CELEBRATION, FLORIDA—A candidate's election-day schedule can sometimes be as good a predictor of the results as polling. This is the case with Mitt Romney and Newt Gingrich on Florida primary day. Romney, whom polls forecast will walk away with a large victory today, hosted an early morning rally in Tampa, then took the afternoon off. Gingrich, on the other hand, kept his day packed, crisscrossing central Florida to try to scrounge up extra votes.
Yesterday, the Gingrich campaign ditched its normal bus for a chartered plane. Even with jet fuel behind him, Gingrich couldn't keep with his schedule; he was at least an hour late to most of his events yesterday. Today, his campaign stayed on schedule, much to my surprise. I arrived (late) at Fred's Southern Kitchen in Plant City about 20 minutes after Gingrich's bus had pulled away but, according to one bystander still milling about, I didn't miss much. Gingrich had rolled through greeting each table and briefly interacted with each voter (he complimented a woman on her brightly patterned red jacket) but didn't bother to address the crowd as a whole. Fred, the owner, beamed after the event and bragged about how satisfied Gingrich had looked when he dug into the buffet's collard greens, rutabagas, and cornbread before Callista pushed a bit of fruit on him.
Next on the schedule was a meet-and-greet outside a voting precinct in Celebration, a prefab community near the Magic Kingdom that attempts to replicate the 1950s of The Music Man but gives off a Stepford Wives vibe instead. The identical rows of white homes make it hard to distinguish which ones house families and which are empty models. Gingrich again made no speech, and just stood in place alongside Callista as a small selection of voters lined the block to shake his hand and get their picture taken in front of the campaign bus. Few had traveled far; voters I spoke with listed the nearby community center as their designated polling location. Most were self-employed and committed Gingrich fans who loved his "big ideas" but would gladly see anybody but Obama in office.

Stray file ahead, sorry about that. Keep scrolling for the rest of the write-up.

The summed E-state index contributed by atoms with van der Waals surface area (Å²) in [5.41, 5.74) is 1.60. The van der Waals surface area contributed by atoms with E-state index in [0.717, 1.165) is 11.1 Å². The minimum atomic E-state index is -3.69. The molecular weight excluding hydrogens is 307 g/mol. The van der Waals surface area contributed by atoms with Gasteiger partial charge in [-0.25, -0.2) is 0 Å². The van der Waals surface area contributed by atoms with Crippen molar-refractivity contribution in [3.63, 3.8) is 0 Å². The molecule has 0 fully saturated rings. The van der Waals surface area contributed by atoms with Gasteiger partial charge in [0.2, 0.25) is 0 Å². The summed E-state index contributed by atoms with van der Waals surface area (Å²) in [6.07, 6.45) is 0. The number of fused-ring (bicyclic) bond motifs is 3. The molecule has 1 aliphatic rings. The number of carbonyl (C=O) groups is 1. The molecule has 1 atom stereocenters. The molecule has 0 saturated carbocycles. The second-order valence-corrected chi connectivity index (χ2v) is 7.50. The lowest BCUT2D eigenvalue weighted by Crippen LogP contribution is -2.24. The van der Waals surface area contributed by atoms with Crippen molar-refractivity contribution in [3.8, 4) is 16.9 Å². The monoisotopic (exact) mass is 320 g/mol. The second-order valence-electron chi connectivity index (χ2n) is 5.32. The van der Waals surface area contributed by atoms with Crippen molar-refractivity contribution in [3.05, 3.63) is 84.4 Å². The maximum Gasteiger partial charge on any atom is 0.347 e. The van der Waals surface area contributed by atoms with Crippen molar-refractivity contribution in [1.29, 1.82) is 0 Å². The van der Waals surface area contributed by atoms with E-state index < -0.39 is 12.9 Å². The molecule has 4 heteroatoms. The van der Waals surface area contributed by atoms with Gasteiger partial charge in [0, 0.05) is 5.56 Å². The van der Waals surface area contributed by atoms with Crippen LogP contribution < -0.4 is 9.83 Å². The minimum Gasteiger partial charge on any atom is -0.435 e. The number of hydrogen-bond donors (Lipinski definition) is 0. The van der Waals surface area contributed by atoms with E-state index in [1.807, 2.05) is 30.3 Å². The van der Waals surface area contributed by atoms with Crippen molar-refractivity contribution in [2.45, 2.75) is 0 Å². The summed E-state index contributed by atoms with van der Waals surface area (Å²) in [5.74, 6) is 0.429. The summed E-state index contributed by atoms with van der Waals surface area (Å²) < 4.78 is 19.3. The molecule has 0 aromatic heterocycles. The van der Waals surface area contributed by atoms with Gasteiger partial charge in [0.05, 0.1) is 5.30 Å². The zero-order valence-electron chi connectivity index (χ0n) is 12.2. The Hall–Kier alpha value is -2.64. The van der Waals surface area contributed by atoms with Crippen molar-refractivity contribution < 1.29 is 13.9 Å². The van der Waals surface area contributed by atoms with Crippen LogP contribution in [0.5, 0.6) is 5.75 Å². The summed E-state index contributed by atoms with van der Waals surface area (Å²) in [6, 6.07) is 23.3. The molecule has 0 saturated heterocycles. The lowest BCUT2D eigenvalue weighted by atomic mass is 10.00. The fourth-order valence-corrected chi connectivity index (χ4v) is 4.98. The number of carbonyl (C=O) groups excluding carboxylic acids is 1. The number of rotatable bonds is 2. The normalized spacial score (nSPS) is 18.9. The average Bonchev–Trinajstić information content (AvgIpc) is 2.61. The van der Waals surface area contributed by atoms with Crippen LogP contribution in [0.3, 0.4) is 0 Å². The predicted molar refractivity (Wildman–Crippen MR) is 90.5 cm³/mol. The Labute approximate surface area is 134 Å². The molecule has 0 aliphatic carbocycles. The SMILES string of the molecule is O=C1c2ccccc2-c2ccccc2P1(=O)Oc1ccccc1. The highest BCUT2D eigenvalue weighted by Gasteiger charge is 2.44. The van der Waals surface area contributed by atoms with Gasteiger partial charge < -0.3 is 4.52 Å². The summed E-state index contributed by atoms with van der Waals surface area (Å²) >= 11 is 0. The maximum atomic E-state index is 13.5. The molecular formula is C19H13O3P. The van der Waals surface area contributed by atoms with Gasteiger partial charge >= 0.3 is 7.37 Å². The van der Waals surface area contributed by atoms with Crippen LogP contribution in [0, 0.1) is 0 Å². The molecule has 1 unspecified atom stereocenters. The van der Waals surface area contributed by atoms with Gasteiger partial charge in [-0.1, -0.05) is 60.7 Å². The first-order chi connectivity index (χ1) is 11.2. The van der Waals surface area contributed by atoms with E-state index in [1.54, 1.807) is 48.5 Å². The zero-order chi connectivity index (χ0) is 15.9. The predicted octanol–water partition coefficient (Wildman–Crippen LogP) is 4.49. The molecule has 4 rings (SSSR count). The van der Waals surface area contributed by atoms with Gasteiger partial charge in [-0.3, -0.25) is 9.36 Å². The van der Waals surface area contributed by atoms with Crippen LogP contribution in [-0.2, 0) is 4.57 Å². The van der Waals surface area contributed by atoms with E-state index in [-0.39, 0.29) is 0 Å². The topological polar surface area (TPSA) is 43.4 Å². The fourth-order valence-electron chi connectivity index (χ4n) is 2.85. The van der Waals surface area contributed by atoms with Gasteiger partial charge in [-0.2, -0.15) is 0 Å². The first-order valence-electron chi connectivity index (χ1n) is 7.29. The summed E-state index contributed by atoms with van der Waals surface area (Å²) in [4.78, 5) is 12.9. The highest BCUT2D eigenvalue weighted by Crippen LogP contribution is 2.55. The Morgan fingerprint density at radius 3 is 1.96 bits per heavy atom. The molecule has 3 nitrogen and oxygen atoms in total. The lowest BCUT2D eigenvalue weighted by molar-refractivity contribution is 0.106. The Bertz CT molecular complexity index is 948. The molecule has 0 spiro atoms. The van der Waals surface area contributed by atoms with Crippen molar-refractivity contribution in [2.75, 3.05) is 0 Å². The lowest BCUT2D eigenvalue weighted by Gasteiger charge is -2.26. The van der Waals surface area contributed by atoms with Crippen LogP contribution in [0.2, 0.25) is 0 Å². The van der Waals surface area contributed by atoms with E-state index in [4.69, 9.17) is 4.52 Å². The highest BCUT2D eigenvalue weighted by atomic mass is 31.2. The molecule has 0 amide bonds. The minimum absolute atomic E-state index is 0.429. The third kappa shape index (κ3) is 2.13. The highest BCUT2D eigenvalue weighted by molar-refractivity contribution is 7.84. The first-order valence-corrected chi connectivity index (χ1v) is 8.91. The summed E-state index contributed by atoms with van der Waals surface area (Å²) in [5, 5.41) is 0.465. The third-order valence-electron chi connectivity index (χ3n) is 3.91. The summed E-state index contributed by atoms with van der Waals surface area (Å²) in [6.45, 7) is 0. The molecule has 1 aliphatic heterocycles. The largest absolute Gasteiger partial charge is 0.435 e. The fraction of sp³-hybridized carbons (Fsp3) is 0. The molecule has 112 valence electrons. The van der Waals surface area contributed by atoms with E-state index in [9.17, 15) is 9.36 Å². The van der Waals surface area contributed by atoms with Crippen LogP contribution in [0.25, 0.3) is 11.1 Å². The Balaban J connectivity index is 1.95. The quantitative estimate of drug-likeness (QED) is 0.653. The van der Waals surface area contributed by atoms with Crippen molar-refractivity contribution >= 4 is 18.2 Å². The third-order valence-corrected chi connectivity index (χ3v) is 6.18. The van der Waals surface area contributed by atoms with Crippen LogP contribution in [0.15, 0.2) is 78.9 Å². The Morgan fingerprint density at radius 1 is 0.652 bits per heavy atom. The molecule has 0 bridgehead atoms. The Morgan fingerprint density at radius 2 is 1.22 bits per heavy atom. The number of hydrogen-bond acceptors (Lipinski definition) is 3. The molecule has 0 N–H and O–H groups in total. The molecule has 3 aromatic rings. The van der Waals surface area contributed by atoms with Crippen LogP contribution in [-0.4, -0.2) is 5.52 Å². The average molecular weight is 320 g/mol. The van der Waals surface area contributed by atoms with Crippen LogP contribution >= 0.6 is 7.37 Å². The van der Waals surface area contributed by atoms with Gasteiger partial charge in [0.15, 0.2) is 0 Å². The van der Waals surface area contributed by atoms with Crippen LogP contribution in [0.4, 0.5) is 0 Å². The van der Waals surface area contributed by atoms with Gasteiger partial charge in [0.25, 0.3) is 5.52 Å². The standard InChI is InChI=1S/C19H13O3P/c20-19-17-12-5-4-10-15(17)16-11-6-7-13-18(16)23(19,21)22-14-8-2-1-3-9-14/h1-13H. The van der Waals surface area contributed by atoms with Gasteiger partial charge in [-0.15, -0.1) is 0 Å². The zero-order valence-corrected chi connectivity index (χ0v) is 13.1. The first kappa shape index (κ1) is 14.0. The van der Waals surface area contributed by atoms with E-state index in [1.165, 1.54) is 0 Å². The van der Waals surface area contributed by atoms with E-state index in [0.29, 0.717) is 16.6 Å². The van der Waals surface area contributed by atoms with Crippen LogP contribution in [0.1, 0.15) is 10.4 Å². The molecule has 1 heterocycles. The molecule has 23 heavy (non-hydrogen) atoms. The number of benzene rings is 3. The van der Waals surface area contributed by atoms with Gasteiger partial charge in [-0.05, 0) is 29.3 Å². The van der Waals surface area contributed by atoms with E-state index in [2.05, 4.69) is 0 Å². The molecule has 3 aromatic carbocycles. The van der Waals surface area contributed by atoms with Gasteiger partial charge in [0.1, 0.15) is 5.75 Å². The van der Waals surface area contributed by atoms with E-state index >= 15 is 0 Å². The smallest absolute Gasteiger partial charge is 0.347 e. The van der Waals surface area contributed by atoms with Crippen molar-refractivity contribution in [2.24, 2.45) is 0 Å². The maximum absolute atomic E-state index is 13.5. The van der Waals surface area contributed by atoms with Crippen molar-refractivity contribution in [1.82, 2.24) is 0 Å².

But some were just there for the spectacle. "I actually saw a post on Facebook saying Newt Gingrich was going to be here and it's literally like a two-minute walk from my house, so I thought why not," said Nalani Cummings, a bubbly 25-year-old housewife wearing Armani sunglasses. A self-described "Republicrat," she was a McCain voter in 2008, but is registered with neither party so she cannot participate in Florida's closed primary. Cumings said she is pro-choice but opposed to government "being involved in health care."
There was also a small selection of Ron Paul fanatics, hovering around the edges of the park. Clark Spurlock, 24, circled around the outskirts of the Gingrich crowd with a Paul yard sign attached to his bike. "He's the only one not spewing bullshit constantly, so that's cool," he said. "Newt Gingrich, part of the problem, not part of the solution." But from what I saw, Spurlock—the stereotypical Ron Paul supporter with long hair and an anti-establishment attitude—was there primarily to hang with his friends, doing little to engage the Gingrich supporters beyond booing as they cheered Gingrich's departure. His friends weren't as committed. One of them, sporting a Justin Bieber hairdo, said it was between Paul and President Obama for him. "Obama is a lapdog," Spurlock interjected.
"But he knows how to talk," his friend protested. "I want to hear a bedtime story from him."